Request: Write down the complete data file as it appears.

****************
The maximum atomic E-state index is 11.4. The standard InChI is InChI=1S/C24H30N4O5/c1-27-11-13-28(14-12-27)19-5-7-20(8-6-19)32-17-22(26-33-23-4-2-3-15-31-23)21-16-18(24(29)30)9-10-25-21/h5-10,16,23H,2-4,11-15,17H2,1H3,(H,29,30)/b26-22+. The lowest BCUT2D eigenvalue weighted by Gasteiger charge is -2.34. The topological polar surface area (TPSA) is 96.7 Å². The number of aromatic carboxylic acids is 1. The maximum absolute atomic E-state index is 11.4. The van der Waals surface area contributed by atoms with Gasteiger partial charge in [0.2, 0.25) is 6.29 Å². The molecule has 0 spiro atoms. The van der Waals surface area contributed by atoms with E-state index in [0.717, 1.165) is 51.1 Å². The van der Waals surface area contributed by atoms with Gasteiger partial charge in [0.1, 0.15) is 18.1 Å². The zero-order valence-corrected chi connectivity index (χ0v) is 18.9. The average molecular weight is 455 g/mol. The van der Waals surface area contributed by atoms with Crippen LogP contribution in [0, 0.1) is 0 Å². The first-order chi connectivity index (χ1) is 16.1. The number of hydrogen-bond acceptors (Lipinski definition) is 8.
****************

The maximum atomic E-state index is 11.4. The standard InChI is InChI=1S/C24H30N4O5/c1-27-11-13-28(14-12-27)19-5-7-20(8-6-19)32-17-22(26-33-23-4-2-3-15-31-23)21-16-18(24(29)30)9-10-25-21/h5-10,16,23H,2-4,11-15,17H2,1H3,(H,29,30)/b26-22+. The lowest BCUT2D eigenvalue weighted by Gasteiger charge is -2.34. The topological polar surface area (TPSA) is 96.7 Å². The number of aromatic carboxylic acids is 1. The maximum absolute atomic E-state index is 11.4. The van der Waals surface area contributed by atoms with Gasteiger partial charge in [0.2, 0.25) is 6.29 Å². The molecule has 0 spiro atoms. The van der Waals surface area contributed by atoms with E-state index in [0.717, 1.165) is 51.1 Å². The van der Waals surface area contributed by atoms with Gasteiger partial charge in [0.1, 0.15) is 18.1 Å². The zero-order valence-corrected chi connectivity index (χ0v) is 18.9. The average molecular weight is 455 g/mol. The van der Waals surface area contributed by atoms with Crippen LogP contribution in [0, 0.1) is 0 Å². The first-order chi connectivity index (χ1) is 16.1. The number of hydrogen-bond acceptors (Lipinski definition) is 8.